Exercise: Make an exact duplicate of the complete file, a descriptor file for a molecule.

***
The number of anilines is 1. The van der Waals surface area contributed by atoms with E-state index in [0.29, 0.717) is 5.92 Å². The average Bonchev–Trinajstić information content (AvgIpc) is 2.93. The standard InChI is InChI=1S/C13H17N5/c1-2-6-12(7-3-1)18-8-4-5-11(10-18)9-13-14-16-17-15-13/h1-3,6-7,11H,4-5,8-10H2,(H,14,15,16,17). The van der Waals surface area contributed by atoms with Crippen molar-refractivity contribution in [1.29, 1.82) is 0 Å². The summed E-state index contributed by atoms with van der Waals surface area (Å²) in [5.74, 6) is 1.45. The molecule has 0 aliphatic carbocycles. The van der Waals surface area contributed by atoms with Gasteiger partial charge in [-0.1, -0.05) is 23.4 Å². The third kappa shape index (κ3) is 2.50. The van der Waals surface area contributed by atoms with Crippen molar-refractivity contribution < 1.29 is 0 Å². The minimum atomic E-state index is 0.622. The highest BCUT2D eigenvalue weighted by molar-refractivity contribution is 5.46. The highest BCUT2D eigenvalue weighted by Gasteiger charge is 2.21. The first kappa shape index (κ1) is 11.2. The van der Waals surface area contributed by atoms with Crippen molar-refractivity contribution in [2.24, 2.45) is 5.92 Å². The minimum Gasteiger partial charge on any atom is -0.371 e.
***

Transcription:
The number of anilines is 1. The van der Waals surface area contributed by atoms with E-state index in [0.29, 0.717) is 5.92 Å². The average Bonchev–Trinajstić information content (AvgIpc) is 2.93. The standard InChI is InChI=1S/C13H17N5/c1-2-6-12(7-3-1)18-8-4-5-11(10-18)9-13-14-16-17-15-13/h1-3,6-7,11H,4-5,8-10H2,(H,14,15,16,17). The van der Waals surface area contributed by atoms with Crippen molar-refractivity contribution in [1.29, 1.82) is 0 Å². The summed E-state index contributed by atoms with van der Waals surface area (Å²) in [5.74, 6) is 1.45. The molecule has 0 aliphatic carbocycles. The van der Waals surface area contributed by atoms with Gasteiger partial charge in [-0.1, -0.05) is 23.4 Å². The third kappa shape index (κ3) is 2.50. The van der Waals surface area contributed by atoms with Crippen molar-refractivity contribution < 1.29 is 0 Å². The minimum atomic E-state index is 0.622. The highest BCUT2D eigenvalue weighted by molar-refractivity contribution is 5.46. The highest BCUT2D eigenvalue weighted by Gasteiger charge is 2.21. The first kappa shape index (κ1) is 11.2. The van der Waals surface area contributed by atoms with Crippen molar-refractivity contribution in [2.24, 2.45) is 5.92 Å². The minimum Gasteiger partial charge on any atom is -0.371 e.